Do you want to 1) attempt to ford the river 2) caulk the wagon and float it across 3) take the ferry or 4) hire a mefite as your guide?
November 7, 2012 6:37 PM   Subscribe

Cross country move: Charlotte to Seattle. Help make sure this banker-type doesn't die of dysentery on the way there.

I'm seriously considering a job that will take me 3,000 miles to the Great North West by the end of January. The last time I moved 500 miles or more I was six months old, and it was from Florida to NC, so even if I did remember the details they probably wouldn't apply.

I think I've got a basic idea of what I'm getting myself into, but it's the stuff I don't know that's scaring me.

For starters, I think I've got a pretty good idea of the housing situation, thanks to craigslist and it's moderately-decent map feature. But what do I not know about living through a 'real' winter? Down here we have lots of natural gas and even oil heat, but up there everything seems to be forced air electric and even baseboards. Should I just be expecting to pay a small fortune in electric bills for the next four to six months?

The move itself shouldn't be too hard. We'll be selling 90% of everything and reacquiring used stuff once we get up there. I think we'll probably end up shipping a few things, including the cars and the two 50 pound dogs. (I'm more nervous about the dogs than the cars.) What do I need to be aware of that I'm probably not thinking of?

Finally, we're fair to moderate campers here where the winters are mild and the bears are mostly friendly, we even own a small pop up that we're somewhat attached to. I'd love to one day take the family on one of those epic cross country trips everybody thinks fondly of... just you know, not in December, and I'd prefer not to have to hunt for our food and/or die of dysentery. What's the best way to get a pop-up camper from here to there, and then go halfway back to visit some of the more interesting stuff the not-online-world has to offer?
posted by Blue_Villain to Travel & Transportation around Seattle, WA (7 answers total) 1 user marked this as a favorite
It's not a 'real' winter. I think Seattle is basically identical to Vancouver for weather - a few weeks of actual cold bookending the season (November + March) and just a shit-ton of rain in between. In other words, you should be more worried about depression than heating costs. The only thing with 'damp cold' vs. actual winter cold is it can be hard to shake off even once you get into a warm house. It seems to just stick in your bones. I find the best remedy for this are hot baths, YMMV.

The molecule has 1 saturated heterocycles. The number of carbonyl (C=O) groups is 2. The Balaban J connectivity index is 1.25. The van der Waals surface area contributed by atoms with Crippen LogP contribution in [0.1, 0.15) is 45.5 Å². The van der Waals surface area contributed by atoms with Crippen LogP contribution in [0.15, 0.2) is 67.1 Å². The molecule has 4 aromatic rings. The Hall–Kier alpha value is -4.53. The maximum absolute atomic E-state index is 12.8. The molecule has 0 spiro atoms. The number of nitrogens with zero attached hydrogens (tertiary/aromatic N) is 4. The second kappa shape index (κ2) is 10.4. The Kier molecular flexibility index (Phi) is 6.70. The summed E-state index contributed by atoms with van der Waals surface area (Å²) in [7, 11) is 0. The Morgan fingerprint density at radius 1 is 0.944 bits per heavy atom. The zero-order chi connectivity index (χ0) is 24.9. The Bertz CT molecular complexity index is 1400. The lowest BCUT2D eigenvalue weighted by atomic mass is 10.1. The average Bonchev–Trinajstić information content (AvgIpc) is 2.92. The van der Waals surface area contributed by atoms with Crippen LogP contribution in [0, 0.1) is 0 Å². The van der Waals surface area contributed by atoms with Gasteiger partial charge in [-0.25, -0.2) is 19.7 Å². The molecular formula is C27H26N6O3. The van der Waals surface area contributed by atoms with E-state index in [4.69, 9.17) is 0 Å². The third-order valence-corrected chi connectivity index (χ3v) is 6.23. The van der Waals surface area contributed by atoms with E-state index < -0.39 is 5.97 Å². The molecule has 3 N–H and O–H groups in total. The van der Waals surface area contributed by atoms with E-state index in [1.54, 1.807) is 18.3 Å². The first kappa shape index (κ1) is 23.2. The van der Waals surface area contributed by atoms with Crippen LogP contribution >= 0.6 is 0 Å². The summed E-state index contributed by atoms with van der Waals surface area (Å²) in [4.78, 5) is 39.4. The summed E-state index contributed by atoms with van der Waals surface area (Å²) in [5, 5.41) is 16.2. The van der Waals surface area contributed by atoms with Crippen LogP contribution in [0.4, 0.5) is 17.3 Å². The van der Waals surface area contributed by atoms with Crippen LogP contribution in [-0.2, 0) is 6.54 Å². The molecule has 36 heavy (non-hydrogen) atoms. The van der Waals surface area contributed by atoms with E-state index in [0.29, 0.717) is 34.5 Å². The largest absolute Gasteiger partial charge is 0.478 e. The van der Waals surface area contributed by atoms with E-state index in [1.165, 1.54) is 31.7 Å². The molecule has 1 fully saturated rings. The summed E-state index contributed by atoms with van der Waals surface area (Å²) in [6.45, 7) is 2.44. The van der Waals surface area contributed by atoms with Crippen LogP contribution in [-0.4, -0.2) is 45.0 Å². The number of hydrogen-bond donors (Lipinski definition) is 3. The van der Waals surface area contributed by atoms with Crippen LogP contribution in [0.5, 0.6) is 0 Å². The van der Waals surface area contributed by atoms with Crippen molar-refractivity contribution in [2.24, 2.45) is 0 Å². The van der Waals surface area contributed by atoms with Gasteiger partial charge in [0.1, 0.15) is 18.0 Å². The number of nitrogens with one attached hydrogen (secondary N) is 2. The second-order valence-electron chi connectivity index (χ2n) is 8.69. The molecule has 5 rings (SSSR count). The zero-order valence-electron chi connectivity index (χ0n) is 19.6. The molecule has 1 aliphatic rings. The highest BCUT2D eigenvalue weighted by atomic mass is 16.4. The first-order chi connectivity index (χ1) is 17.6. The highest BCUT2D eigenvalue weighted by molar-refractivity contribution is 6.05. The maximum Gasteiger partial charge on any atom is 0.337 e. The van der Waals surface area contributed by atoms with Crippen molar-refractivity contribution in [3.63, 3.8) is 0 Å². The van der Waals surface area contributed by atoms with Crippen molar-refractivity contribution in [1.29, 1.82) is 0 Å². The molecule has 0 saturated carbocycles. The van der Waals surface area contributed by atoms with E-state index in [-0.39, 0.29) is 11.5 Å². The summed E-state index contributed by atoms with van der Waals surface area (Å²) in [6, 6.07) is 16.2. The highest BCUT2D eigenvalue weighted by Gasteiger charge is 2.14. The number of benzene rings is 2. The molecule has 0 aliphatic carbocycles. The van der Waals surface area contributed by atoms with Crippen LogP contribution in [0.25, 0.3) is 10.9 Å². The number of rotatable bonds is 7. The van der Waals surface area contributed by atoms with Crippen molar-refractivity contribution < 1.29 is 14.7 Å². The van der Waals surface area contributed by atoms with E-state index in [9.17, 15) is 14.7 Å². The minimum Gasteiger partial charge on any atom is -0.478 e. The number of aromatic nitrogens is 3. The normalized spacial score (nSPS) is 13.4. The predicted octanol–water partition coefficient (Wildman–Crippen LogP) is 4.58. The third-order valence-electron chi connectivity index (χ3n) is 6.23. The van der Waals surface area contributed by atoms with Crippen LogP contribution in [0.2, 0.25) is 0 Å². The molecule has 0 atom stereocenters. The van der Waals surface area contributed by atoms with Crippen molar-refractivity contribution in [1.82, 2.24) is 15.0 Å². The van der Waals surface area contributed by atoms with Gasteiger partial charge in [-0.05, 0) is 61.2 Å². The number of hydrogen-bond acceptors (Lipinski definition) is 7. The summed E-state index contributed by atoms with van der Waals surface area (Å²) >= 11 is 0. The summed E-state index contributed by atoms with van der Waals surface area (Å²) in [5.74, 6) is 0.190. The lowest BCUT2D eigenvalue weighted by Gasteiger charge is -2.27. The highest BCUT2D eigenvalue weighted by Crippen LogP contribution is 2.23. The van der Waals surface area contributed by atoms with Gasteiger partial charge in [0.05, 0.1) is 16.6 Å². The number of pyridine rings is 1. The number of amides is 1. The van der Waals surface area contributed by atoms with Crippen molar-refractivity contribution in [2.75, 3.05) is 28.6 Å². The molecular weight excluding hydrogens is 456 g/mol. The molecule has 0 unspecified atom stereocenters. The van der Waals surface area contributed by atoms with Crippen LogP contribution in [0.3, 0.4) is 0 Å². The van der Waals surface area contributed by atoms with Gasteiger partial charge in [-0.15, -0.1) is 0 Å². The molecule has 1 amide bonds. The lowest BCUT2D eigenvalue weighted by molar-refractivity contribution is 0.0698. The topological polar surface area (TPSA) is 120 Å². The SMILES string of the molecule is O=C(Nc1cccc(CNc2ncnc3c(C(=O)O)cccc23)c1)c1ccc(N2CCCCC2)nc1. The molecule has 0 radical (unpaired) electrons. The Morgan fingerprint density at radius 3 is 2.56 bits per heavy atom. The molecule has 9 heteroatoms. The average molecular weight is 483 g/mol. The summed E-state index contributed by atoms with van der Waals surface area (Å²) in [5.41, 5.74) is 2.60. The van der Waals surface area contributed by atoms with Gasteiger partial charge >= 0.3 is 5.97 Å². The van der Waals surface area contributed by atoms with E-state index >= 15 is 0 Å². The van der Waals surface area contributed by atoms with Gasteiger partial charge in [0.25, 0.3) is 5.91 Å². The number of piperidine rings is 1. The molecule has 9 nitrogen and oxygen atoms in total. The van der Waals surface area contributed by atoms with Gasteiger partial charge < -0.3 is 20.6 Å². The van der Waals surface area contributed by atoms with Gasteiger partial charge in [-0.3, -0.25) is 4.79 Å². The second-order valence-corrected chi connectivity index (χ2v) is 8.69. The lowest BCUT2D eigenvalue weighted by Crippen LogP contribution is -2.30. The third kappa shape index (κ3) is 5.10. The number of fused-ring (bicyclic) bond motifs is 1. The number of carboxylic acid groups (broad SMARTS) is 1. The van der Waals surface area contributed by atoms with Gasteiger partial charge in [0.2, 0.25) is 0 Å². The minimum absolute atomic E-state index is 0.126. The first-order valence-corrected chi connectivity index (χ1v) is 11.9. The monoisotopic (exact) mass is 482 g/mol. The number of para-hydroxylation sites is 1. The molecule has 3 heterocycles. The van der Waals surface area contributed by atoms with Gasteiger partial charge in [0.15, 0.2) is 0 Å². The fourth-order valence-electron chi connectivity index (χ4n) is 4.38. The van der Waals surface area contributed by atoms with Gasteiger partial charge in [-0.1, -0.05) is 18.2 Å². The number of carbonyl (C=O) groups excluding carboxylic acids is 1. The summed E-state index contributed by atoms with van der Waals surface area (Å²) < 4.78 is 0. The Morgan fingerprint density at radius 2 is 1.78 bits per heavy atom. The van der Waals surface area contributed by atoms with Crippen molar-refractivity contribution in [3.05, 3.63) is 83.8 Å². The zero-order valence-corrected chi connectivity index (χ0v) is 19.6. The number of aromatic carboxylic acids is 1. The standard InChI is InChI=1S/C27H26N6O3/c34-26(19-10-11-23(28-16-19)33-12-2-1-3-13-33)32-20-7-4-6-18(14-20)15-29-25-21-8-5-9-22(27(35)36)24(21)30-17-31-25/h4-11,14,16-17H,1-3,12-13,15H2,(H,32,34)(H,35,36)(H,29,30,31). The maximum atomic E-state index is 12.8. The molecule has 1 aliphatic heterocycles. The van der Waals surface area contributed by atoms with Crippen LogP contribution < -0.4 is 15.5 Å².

The bears are pretty friendly around here as well.

Here's a suggestion for your camper situation - maybe find somewhere to store it in NC, and drive back in the summer to tow it to Seattle?
posted by mannequito at 6:47 PM on November 7, 2012 [1 favorite]

Seattle winters are pretty mild compared to other parts of the country, and whatever extra you spend on heating you'll probably make up in AC savings. For camping in the cold, get some zero degree-rated sleeping bags; you'll be fine. For friendly bears, head to Capitol Hill.
posted by qxntpqbbbqxl at 6:53 PM on November 7, 2012 [6 favorites]

Electricity is cheap here and it doesn't get that cold. Even with all-electric heating on much of the time, I spend less on electricity here in the winter than I did when I lived in Texas and didn't need heat. My current apartment is twice as big too. And of course, in the summer my electric bill is as low as $15/month or so.

Invest in a sunrise alarm clock (for the darkness) and an electric mattress pad (for even more efficient heating).
posted by grouse at 7:01 PM on November 7, 2012

I've been in Seattle for a dozen years now, and I agree with everything above except the bit about the bears. The only cold you have to worry about is the Seattle Freeze, which is the name for the cold shoulder that strangers will give you, because that's how we roll here.

As for camping, note that the climate on the eastern side of the Cascade range (everywhere from Canuckistan to Oregon) is more traditional freeze-your-ass-off winters, less rainy dampness. Travel to the coast, and then head north. Protip: never run out of gas at night in Oregon-- you won't find an open station, you just won't.

There's good camping along the Columbia River, RV style or otherwise. It's part of the Lewis & Clark trail. (Read "Undaunted Courage" by Stephen Ambrose.)
posted by Sunburnt at 8:44 PM on November 7, 2012 [1 favorite]

Until recently, it was rare to get more than a dusting of snow in the winter. The last few years have seen a few days with an inch or so of snow on the ground, and temperatures in the 20s for a week or two at a time.

Anywhere else in the world, this would be no big deal. The problem with seattle is that it is a city of hills. One or two inches of snow isn't a problem where it is flat, but when that snow sits on 1/4" of ice, traction becomes impossible and you end up sliding all over the place.